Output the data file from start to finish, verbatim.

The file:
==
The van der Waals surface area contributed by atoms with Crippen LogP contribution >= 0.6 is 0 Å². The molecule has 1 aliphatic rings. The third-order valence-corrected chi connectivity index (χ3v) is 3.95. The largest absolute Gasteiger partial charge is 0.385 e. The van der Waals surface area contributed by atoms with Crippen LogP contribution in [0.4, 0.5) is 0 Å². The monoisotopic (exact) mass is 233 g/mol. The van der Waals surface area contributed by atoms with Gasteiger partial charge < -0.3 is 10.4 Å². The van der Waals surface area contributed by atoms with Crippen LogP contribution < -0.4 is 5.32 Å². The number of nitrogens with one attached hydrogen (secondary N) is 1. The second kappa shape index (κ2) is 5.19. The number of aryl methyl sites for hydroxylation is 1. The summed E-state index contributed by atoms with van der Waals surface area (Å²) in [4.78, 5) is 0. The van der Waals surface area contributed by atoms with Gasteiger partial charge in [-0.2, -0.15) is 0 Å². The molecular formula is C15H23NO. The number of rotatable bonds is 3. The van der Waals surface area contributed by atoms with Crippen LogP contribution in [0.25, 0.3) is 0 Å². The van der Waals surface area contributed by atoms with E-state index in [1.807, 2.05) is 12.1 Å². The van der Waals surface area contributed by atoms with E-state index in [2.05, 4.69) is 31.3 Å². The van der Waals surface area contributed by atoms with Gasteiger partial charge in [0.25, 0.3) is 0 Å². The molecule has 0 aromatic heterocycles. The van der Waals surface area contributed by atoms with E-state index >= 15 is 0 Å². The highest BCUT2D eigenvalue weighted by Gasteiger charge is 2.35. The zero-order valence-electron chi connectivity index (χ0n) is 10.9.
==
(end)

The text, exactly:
The van der Waals surface area contributed by atoms with Crippen LogP contribution >= 0.6 is 0 Å². The molecule has 1 aliphatic rings. The third-order valence-corrected chi connectivity index (χ3v) is 3.95. The largest absolute Gasteiger partial charge is 0.385 e. The van der Waals surface area contributed by atoms with Crippen LogP contribution in [0.4, 0.5) is 0 Å². The monoisotopic (exact) mass is 233 g/mol. The van der Waals surface area contributed by atoms with Gasteiger partial charge < -0.3 is 10.4 Å². The van der Waals surface area contributed by atoms with Crippen LogP contribution < -0.4 is 5.32 Å². The number of nitrogens with one attached hydrogen (secondary N) is 1. The second kappa shape index (κ2) is 5.19. The number of aryl methyl sites for hydroxylation is 1. The summed E-state index contributed by atoms with van der Waals surface area (Å²) in [4.78, 5) is 0. The van der Waals surface area contributed by atoms with Gasteiger partial charge in [-0.2, -0.15) is 0 Å². The molecular formula is C15H23NO. The number of rotatable bonds is 3. The van der Waals surface area contributed by atoms with Crippen LogP contribution in [0.25, 0.3) is 0 Å². The van der Waals surface area contributed by atoms with E-state index in [1.807, 2.05) is 12.1 Å². The van der Waals surface area contributed by atoms with E-state index in [2.05, 4.69) is 31.3 Å². The van der Waals surface area contributed by atoms with Gasteiger partial charge in [0.25, 0.3) is 0 Å². The molecule has 0 aromatic heterocycles. The van der Waals surface area contributed by atoms with E-state index >= 15 is 0 Å². The highest BCUT2D eigenvalue weighted by Gasteiger charge is 2.35. The zero-order valence-electron chi connectivity index (χ0n) is 10.9.